As indicated hereinbefore, instead of the containers being filled by the method described in the examples, they may be provided in the form shown in FIG. 4 and filled through the filling aperture by the method described in our copending British application No. 9849/68. The method comprises: locating the aperture over an orifice in a substantially smooth surface, said orifice being connected to a source of a' gas under superatmospheric pressure; inflating the container by the introduction of said gas while the container wall surrounding said aperture is held substantially in gas-tight contact with said surface; and, while the container is still fully inflated, sliding it along relative to said surface to bring that portion of the wall of the container which surrounds the aperture into contact with a supported flexible sealing strip held in substantially continuous relationship to said surface; and applying heat if necessary to seal the sealing strip to the wall of the container around the aperture. In the term over an orifice" is included any case where the container is located so that the aperture covers the orifice, irrespective of whether the surface containing the orifice is generally located above, beneath or beside the container.
1. A package comprising a length of biaxially oriented tubular plastic film and contents therein under superatmospheric pressure, the tubular film being closed at each end by a bunched neck of the tubular film and an encircling closure applied as a tightly drawn ligature about the bunched neck, said closure being disposed between the body portion of the tubular film and the end portion of the tubular film which end portion has a thickened region that is of greater cross-sectional area than the region encompassed by the encircling closure, and a seal at each end of the tubular film to prevent egress of the contents of the package through capillaries in the bunched neck 2. A package as claimed in claim 1 in which the plastic film is biaxially oriented film of polyethylene terephthalate.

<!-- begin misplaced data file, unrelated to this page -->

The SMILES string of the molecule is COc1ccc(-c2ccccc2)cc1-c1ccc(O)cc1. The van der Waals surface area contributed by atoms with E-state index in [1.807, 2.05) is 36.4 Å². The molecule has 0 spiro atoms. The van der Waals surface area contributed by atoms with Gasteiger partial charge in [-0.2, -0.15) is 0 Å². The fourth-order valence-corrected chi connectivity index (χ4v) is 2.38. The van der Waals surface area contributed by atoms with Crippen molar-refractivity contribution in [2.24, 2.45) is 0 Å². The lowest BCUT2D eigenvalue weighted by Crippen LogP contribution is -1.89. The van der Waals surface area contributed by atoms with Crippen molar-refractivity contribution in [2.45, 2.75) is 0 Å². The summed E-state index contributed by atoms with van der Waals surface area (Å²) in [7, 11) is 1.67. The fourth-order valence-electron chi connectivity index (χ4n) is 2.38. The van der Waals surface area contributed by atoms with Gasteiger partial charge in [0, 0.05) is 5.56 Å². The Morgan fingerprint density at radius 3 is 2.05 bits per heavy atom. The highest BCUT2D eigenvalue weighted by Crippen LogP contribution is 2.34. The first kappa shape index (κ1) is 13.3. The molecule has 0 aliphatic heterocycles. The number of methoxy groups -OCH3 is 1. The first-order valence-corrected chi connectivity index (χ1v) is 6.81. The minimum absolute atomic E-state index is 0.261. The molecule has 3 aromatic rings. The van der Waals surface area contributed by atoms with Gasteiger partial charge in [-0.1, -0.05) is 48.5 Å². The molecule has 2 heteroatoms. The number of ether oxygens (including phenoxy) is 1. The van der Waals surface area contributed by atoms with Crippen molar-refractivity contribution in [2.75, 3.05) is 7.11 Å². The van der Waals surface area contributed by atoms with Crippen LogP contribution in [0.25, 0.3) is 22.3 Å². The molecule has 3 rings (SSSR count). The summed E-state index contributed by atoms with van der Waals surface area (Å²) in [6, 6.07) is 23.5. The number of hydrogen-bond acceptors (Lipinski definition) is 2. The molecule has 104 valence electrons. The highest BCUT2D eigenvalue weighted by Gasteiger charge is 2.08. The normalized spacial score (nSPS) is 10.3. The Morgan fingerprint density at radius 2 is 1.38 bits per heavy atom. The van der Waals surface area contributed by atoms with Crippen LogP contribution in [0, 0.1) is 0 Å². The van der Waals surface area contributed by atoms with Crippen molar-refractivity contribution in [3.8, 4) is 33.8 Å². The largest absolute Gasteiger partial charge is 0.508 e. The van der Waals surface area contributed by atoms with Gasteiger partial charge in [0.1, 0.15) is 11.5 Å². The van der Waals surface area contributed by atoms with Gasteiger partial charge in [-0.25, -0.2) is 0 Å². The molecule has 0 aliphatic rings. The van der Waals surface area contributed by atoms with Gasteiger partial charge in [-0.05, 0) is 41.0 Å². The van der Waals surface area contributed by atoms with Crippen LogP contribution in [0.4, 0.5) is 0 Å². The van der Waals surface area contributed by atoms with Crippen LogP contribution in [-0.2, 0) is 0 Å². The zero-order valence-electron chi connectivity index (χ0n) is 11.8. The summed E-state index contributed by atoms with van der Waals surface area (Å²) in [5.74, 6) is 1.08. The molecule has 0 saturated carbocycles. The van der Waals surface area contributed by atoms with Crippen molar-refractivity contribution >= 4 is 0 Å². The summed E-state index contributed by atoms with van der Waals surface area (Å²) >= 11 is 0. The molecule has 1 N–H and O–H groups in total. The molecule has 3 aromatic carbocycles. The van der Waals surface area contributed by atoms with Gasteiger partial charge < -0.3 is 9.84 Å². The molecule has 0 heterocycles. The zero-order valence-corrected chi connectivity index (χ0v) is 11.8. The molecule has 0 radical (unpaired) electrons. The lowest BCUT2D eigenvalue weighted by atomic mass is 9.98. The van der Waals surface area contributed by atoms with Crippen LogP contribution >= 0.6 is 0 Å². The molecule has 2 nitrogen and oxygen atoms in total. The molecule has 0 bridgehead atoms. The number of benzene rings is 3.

3. A package as claimed in claim 2 having a coating of vinylidene chloride polymer or copolymer on the outer surface thereof.
4. A package as claimed in claim 1, having a tubular sleeve of the same or a different plastic film disposed substantially around the whole of the cylindrical portion of the tubular film.
S. A package as claimed in claim 1 in which the said thickened region comprises additional material disposed at the inner surface of the end portion of the tubular film.
6. A package as claimed in claim 5 in which said additional material is a flexible tape coated on both sides with adhesive and applied around the inner surface of the end portion of the tubular film.